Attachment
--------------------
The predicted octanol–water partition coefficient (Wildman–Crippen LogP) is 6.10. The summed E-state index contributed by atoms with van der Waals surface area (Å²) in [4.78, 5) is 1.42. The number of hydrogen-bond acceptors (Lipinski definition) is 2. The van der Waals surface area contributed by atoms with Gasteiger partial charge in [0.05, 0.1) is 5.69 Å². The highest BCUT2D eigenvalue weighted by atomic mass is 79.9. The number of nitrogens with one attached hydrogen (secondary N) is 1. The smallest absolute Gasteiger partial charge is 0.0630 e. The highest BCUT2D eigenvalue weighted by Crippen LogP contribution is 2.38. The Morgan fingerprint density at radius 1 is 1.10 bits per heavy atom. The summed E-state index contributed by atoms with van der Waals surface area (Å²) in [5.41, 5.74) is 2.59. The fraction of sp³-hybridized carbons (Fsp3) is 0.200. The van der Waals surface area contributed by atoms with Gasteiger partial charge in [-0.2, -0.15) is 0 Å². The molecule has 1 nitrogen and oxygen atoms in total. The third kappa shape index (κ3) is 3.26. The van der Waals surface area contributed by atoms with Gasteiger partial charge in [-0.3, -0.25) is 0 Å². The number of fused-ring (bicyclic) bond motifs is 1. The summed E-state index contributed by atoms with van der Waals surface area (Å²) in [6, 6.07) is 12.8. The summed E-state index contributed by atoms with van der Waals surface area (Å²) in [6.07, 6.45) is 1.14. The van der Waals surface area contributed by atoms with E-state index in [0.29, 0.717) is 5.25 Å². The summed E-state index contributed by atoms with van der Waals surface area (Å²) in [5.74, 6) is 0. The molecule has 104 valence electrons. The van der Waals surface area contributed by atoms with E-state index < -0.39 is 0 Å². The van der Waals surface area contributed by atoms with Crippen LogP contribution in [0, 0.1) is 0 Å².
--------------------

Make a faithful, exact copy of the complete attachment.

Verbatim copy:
The predicted octanol–water partition coefficient (Wildman–Crippen LogP) is 6.10. The summed E-state index contributed by atoms with van der Waals surface area (Å²) in [4.78, 5) is 1.42. The number of hydrogen-bond acceptors (Lipinski definition) is 2. The van der Waals surface area contributed by atoms with Gasteiger partial charge in [0.05, 0.1) is 5.69 Å². The highest BCUT2D eigenvalue weighted by atomic mass is 79.9. The number of nitrogens with one attached hydrogen (secondary N) is 1. The smallest absolute Gasteiger partial charge is 0.0630 e. The highest BCUT2D eigenvalue weighted by Crippen LogP contribution is 2.38. The Morgan fingerprint density at radius 1 is 1.10 bits per heavy atom. The summed E-state index contributed by atoms with van der Waals surface area (Å²) in [5.41, 5.74) is 2.59. The fraction of sp³-hybridized carbons (Fsp3) is 0.200. The van der Waals surface area contributed by atoms with Gasteiger partial charge in [-0.2, -0.15) is 0 Å². The molecule has 1 nitrogen and oxygen atoms in total. The third kappa shape index (κ3) is 3.26. The van der Waals surface area contributed by atoms with Gasteiger partial charge in [-0.3, -0.25) is 0 Å². The number of fused-ring (bicyclic) bond motifs is 1. The summed E-state index contributed by atoms with van der Waals surface area (Å²) in [6, 6.07) is 12.8. The summed E-state index contributed by atoms with van der Waals surface area (Å²) in [6.07, 6.45) is 1.14. The van der Waals surface area contributed by atoms with E-state index in [0.29, 0.717) is 5.25 Å². The summed E-state index contributed by atoms with van der Waals surface area (Å²) in [5.74, 6) is 0. The molecule has 104 valence electrons. The van der Waals surface area contributed by atoms with E-state index < -0.39 is 0 Å². The van der Waals surface area contributed by atoms with Crippen LogP contribution in [0, 0.1) is 0 Å².